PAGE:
Basilica di San Marco

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Basilica di San Marco

The Basilica di San Marco is not only the religious center of a great city, but also an expression of the political, intellectual, and economic aspiration and accomplishments of a city that for centuries was at the forefront of European culture. It is a monument not just to the glory of God, but also to the glory of Venice. The basilica was the doges' personal chapel, linking its religious function to the political life of the city and was endowed with all the riches the Republic's admirals and merchants could carry off from the Orient (as the Byzantine Empire was then known), earning it the nickname Chiesa D'Oro, or Golden Church. When the present church was begun in the 11th century, rare colored marbles and gold leaf mosaics were used in its decoration. The 12th and 13th centuries were a period of intense military expansion, and by the early 13th century, the facades began to bear testimony to Venice's conquests, including gilt-bronze ancient Roman horses taken from Constantinople in 1204.

The dim light, the galleries high above the naves—they served as the matroneum, the women's gallery—the massive altar screen, or iconostasis, the single massive Byzantine chandelier, even the Greek cross ground plan give San Marco an exotic aspect quite unlike that of most Western Christian churches. The effect is remarkable. Here the pomp and mystery of Oriental magnificence are wedded to Christian belief, creating an intensely awesome impression.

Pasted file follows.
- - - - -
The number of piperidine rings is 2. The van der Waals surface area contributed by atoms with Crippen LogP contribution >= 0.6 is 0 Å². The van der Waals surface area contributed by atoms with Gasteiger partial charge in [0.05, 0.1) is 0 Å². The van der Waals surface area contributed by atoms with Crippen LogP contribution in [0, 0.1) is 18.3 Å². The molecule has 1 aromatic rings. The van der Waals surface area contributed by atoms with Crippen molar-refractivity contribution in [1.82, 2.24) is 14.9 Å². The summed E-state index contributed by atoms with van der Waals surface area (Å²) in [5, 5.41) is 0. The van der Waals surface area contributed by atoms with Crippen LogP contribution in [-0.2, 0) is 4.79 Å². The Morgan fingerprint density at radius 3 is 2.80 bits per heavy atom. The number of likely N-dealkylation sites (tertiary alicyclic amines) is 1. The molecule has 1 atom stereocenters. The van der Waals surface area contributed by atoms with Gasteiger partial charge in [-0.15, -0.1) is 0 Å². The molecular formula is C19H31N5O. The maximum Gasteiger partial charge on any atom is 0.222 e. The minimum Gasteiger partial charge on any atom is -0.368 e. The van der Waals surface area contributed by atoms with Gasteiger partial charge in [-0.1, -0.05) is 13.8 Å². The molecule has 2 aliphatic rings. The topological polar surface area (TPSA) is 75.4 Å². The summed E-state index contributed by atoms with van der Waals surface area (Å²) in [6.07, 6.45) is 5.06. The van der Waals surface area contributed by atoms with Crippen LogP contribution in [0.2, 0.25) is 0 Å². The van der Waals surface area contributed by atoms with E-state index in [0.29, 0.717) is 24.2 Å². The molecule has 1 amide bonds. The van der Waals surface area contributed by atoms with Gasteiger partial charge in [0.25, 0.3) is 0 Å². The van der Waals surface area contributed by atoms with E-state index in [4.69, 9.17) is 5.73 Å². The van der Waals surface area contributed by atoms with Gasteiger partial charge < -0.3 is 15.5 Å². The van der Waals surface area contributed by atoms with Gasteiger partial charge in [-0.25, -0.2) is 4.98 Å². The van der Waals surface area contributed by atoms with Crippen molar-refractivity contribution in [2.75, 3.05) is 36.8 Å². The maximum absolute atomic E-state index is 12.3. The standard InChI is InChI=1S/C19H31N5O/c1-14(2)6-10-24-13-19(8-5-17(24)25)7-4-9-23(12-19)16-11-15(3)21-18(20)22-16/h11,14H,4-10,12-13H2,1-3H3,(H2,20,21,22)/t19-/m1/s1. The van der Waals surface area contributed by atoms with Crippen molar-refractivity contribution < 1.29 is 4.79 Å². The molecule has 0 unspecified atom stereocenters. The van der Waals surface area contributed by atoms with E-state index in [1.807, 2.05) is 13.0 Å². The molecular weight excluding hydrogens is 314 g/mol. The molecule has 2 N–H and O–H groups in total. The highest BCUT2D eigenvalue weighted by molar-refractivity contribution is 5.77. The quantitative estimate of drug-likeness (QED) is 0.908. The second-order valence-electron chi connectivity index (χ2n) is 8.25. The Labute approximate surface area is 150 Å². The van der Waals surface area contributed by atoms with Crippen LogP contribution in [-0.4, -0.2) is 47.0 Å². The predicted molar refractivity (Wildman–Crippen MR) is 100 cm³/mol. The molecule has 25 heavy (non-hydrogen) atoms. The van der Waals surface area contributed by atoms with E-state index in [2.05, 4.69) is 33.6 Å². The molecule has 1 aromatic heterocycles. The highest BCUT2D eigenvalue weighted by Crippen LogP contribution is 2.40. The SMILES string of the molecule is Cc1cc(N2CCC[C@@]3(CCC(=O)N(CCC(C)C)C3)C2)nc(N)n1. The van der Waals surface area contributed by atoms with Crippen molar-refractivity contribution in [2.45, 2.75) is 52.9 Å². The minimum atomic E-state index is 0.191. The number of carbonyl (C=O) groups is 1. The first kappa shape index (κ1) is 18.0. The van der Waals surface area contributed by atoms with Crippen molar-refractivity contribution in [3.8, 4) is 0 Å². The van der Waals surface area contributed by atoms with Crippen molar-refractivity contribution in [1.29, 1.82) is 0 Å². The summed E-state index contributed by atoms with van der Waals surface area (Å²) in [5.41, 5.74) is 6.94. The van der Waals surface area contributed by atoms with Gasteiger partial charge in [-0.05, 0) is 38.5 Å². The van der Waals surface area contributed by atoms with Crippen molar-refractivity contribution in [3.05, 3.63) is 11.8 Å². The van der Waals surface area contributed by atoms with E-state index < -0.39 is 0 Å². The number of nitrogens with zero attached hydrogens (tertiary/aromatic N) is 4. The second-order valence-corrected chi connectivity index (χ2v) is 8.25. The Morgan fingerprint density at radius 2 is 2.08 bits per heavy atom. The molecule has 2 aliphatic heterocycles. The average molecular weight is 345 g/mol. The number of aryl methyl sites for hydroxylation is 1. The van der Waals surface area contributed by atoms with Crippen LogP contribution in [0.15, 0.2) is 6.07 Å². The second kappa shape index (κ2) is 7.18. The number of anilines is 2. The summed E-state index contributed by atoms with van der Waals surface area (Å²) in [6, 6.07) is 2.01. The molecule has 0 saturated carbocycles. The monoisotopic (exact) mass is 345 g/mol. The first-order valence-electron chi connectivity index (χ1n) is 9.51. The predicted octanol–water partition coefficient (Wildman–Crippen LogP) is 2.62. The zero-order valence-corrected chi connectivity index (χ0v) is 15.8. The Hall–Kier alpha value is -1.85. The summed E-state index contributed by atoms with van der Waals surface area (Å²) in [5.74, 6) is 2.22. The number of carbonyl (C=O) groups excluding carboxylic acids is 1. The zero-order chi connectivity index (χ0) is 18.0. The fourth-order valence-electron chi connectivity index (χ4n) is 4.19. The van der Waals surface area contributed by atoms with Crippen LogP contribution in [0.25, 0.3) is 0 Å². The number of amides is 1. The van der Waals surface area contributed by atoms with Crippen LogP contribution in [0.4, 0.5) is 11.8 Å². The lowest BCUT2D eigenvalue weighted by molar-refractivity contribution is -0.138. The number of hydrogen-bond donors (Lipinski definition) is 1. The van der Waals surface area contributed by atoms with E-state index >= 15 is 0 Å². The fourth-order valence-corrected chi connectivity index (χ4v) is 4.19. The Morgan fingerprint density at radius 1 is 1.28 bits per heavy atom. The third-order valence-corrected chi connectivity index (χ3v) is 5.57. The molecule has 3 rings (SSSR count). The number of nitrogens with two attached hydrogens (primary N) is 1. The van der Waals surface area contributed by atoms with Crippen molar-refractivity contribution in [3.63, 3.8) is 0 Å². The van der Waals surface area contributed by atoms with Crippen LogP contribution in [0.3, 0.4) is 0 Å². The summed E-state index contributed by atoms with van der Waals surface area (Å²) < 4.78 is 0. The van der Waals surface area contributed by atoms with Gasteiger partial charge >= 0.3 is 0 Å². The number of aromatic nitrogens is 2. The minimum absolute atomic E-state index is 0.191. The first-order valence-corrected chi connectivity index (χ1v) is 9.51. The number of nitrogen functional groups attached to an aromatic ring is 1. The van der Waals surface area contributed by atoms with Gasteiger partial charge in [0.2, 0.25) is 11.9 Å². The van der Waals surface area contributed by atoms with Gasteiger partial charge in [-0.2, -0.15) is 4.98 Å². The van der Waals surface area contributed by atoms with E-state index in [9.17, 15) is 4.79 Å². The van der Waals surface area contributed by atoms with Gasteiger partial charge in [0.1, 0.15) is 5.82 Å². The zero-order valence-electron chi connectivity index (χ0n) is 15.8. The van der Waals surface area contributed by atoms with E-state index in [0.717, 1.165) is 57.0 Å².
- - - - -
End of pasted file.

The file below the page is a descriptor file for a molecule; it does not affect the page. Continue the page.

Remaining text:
The glory of the basilica is, of course, its medieval mosaic work; about 30% of the mosaics survive in something close to their original form. The earliest date from the late 12th century, but the great majority date from the 13th century. The taking of Constantinople in 1204 was a deciding moment for the mosaic decoration of the basilica. Large amounts of mosaic material were brought in, and a Venetian school of mosaic decoration began to develop. Moreover, a 4th- or 5th-century treasure—the Cotton Genesis, the earliest illustrated Bible—was brought from Constantinople and supplied the designs for the exquisite mosaics of the Creation and the stories of Abraham, Joseph, and Moses that adorn the narthex (entrance hall). They are among the most beautiful and best preserved in all the basilica.

In the Sanctuary, the main altar is built over the tomb of St. Mark, its green marble canopy lifted high on 6th-century carved alabaster columns—again, pillaged art. The Pala D'Oro, a dazzling gilt-silver, gem-encrusted screen containing 255 enameled panels, was commissioned in 976 in Constantinople by the Venetian Doge Orseolo I and enlarged over the subsequent four centuries.

To skip the line at the basilica entrance, reserve your arrival—at no extra cost—on the website. If you check a bag at the nearby checkroom, you can show your check stub to the guard, who will wave you in. Remember that this is a sacred place: guards will deny admission to people in shorts, sleeveless dresses, and tank tops.


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